You can watch the highlights of our first day on the Pamir Highway here.
Our driver Abdi picked us up from Osh around 9 to set off for the Pamirs. We first ran a few errands around town, just the essentials for the trip: exchanging currency, picking up groceries and getting Jesse a Kyrgyz hat that he could wear during pictures. We had read that as we got more remote, water and groceries would be harder to get so we did our best to stock up for the 9 days on the Pamirs. We had read mixed reviews about the food served along the way so we brought along some back up instant noodles and plenty of snacks just in case.
We also made a few stops for Abdi to pick up items including a few watermelons, fresh eggs from his uncle, and parts for his car. Abdi is from Murghab and spoke fairly good English. We learned later from another driver that he is a doctor in his home town. He has two children who we’d get to meet later in the journey. We feel like we really lucked out with him as our driver. The tape deck audio jack from our RTW packing list came into use immediately upon setting off and Abdi was a huge fan of our country music. He also kept a kind and watchful eye on us throughout the trip and had the patience of a saint each time we stopped along the way to take pictures.
As we left Osh city limits, rural village life opened up to us as we drove by yurts, horses, cows, and yaks.
Our route took us into Allay Valley with the goal of sleeping at the base of Peak Lenin (23,406 ft/7,134 meters) , the highest summit of the region, on our first night. As we made our way towards our first stop, Sary Tash, we saw the mountains get bigger and were also amazed with the variety of rock formations we saw. There were sections that looked like Red Rocks Park in Colorado. There were rolling green hills as well as large pastoral fields (Pamir actually translates from ancient Persian as “rolling pastureland”). Most amazingly there were also large white peaks that grew bigger with each hour. Our drive was about 5 hours with leisurely stops along the way for photos.
We stopped for a late lunch in Sary Tash. The town itself is not much, a few buildings surrounded by majestic white peaks. This is a popular stop because the highway splits here. Had we continued to the east we would have headed towards Kashgar in China, we instead went west towards Tajikistan. Lunch was plov, which is a vegetable fried rice and a beef stew. Every meal thus far has been served with flat bread. We learned that locals first remove the beef and potatoes from the soup and eat them as they dip the flatbread into the soup.
Shortly after departing Sary Tash, we turned off the paved road onto gravel dirt roads that cut through fields, across rivers, heading ever closer to the large white snow capped peaks we saw ahead of us. We stopped shortly in the town of Sary Mogol for Abdi to pick up some more things. There a group of kids from the village that ran out to greet us. The stickers from our packing list came in handy and we made fast friends as we gave out stickers to the village kids.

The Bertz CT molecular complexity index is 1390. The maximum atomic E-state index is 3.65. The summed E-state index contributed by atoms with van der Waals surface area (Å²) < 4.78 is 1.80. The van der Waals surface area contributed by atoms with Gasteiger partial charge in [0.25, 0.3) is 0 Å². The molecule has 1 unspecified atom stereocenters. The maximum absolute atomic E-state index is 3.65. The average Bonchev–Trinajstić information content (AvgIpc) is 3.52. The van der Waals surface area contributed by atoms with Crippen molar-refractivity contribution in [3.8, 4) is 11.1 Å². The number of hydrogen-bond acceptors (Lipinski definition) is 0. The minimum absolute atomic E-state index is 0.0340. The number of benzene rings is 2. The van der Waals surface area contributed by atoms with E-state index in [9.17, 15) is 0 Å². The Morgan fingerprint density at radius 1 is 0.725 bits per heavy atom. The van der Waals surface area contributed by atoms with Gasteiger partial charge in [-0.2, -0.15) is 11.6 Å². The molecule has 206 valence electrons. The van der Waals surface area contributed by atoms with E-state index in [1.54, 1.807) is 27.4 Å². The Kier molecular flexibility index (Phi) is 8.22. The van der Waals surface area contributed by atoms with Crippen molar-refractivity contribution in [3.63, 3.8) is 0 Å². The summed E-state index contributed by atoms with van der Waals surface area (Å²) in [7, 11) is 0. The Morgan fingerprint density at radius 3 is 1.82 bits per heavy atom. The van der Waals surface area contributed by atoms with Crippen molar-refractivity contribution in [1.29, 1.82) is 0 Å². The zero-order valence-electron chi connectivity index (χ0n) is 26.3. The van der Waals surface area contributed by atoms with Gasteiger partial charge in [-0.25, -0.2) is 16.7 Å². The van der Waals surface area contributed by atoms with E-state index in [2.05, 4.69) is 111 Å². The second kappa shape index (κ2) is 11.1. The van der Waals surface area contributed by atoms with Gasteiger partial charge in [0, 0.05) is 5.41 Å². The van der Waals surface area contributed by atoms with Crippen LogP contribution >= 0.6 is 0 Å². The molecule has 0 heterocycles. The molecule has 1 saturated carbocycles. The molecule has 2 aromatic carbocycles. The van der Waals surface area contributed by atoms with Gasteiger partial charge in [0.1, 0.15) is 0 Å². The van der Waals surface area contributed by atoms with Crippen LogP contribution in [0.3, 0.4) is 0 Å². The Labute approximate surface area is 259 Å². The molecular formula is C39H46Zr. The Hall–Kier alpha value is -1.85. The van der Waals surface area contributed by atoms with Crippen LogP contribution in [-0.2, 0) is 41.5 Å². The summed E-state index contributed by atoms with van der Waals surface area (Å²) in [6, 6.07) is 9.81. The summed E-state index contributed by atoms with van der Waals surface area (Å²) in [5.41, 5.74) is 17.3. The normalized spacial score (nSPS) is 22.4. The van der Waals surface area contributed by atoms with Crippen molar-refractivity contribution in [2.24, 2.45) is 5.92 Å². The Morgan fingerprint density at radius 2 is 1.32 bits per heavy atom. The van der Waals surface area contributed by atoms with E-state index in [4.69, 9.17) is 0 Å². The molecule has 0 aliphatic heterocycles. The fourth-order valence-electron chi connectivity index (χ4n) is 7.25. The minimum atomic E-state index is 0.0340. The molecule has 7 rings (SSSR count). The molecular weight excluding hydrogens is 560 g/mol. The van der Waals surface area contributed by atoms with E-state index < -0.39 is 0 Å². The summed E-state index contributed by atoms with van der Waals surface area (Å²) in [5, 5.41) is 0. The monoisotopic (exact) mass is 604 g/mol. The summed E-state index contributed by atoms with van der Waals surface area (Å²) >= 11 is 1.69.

After Sary-Mogol, we went even more off road cutting through rolling hills until we arrived to Lake Tolpur. This lake is at the base of Mt Lenin (Peak Lenin) and is just a few miles from the base camp. This was home for the night in a yurt village.
This is a common stop for the Pamir Highway routes that start from Osh as it’s a good elevation acclimation before proceeding to the higher points of the Pamir Highway. For those planning a similar route, there are three options for where to sleep at this stop:
- Home stays in Sary-Mogol as well as options to rent horses to ride up to Lake Tolpur
- The yurt stays at Lake Tolpur
- Base camp of Peak Lenin which is only open in the summers and only for those that are climbing
We were very happy to end up in the yurt camp as we found Sary-Mogol a quiet dusty town. From Lake Tolpur we had sunset views on our right behind the Peak Lenin which loomed just above us and sunrise views across the Lake.
We came upon a river crossing that was gushing with the glacier melt. Jesse had no problem getting across but Quan took some coaching to jump across.
In the end we took a wrong turn and did not find base camp but instead found a beautiful spot at the head of the river with an incredible view of Peak Lenin. The photo at the top of this post was taken at this spot.
As we made our way back we encountered two other hikers who were being led by their guide to his house which was up the hill from the river then away from base camp. Jesse couldn’t take his eyes off of it and decided he’d get up early to hike up there before departure.
At this point we were both feeling the elevation as we had ascended to 3500m. It was an early dinner and right to bed for us.
We both awoke in the middle of the night to use the outhouse. We were both startled by the horse that was grazing by our yurt as well as struck by the beauty of the campground under starlight and a full moon. The moon cast a light on Peak Lenin and we could glimpse the lake just across the way.
For us this is this why we’re on Shabbatical in these moments of quiet beauty in nature – we feel the presence of God.